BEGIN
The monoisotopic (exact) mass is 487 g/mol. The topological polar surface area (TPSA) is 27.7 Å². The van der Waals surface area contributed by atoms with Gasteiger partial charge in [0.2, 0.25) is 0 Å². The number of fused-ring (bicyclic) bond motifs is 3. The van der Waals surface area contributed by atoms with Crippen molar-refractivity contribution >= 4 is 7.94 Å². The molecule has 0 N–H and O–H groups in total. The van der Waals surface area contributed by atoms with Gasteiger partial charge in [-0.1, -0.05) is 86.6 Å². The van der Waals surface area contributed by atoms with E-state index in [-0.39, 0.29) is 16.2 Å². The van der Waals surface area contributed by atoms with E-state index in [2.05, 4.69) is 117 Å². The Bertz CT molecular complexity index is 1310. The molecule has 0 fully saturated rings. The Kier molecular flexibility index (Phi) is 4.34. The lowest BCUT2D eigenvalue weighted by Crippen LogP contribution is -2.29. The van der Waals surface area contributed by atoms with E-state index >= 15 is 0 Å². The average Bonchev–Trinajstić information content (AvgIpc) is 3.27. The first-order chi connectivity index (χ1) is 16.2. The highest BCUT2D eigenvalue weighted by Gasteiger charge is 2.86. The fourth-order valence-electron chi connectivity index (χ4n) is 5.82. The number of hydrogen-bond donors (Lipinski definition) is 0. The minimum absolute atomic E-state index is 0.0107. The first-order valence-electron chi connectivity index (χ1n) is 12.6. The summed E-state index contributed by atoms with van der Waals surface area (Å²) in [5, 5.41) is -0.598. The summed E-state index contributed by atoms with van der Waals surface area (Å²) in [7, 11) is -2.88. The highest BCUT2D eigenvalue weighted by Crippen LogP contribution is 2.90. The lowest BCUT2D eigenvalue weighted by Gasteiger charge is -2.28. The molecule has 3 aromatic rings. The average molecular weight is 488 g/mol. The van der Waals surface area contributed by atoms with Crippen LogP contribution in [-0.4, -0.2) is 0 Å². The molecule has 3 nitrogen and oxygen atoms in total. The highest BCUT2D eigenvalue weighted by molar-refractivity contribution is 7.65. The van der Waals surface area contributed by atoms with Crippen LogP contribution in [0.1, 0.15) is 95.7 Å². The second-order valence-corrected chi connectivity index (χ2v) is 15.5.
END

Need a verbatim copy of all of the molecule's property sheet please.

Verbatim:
The monoisotopic (exact) mass is 487 g/mol. The topological polar surface area (TPSA) is 27.7 Å². The van der Waals surface area contributed by atoms with Gasteiger partial charge in [0.2, 0.25) is 0 Å². The number of fused-ring (bicyclic) bond motifs is 3. The van der Waals surface area contributed by atoms with Crippen molar-refractivity contribution >= 4 is 7.94 Å². The molecule has 0 N–H and O–H groups in total. The van der Waals surface area contributed by atoms with Gasteiger partial charge in [-0.1, -0.05) is 86.6 Å². The van der Waals surface area contributed by atoms with E-state index in [-0.39, 0.29) is 16.2 Å². The van der Waals surface area contributed by atoms with E-state index in [2.05, 4.69) is 117 Å². The Bertz CT molecular complexity index is 1310. The molecule has 0 fully saturated rings. The Kier molecular flexibility index (Phi) is 4.34. The lowest BCUT2D eigenvalue weighted by Crippen LogP contribution is -2.29. The van der Waals surface area contributed by atoms with E-state index >= 15 is 0 Å². The average Bonchev–Trinajstić information content (AvgIpc) is 3.27. The first-order chi connectivity index (χ1) is 16.2. The highest BCUT2D eigenvalue weighted by Gasteiger charge is 2.86. The fourth-order valence-electron chi connectivity index (χ4n) is 5.82. The number of hydrogen-bond donors (Lipinski definition) is 0. The minimum absolute atomic E-state index is 0.0107. The first-order valence-electron chi connectivity index (χ1n) is 12.6. The summed E-state index contributed by atoms with van der Waals surface area (Å²) in [5, 5.41) is -0.598. The summed E-state index contributed by atoms with van der Waals surface area (Å²) in [7, 11) is -2.88. The highest BCUT2D eigenvalue weighted by Crippen LogP contribution is 2.90. The lowest BCUT2D eigenvalue weighted by Gasteiger charge is -2.28. The molecule has 3 aromatic rings. The average molecular weight is 488 g/mol. The van der Waals surface area contributed by atoms with Crippen LogP contribution in [-0.4, -0.2) is 0 Å². The molecule has 3 nitrogen and oxygen atoms in total. The highest BCUT2D eigenvalue weighted by molar-refractivity contribution is 7.65. The van der Waals surface area contributed by atoms with Crippen LogP contribution in [0.1, 0.15) is 95.7 Å². The second-order valence-corrected chi connectivity index (χ2v) is 15.5.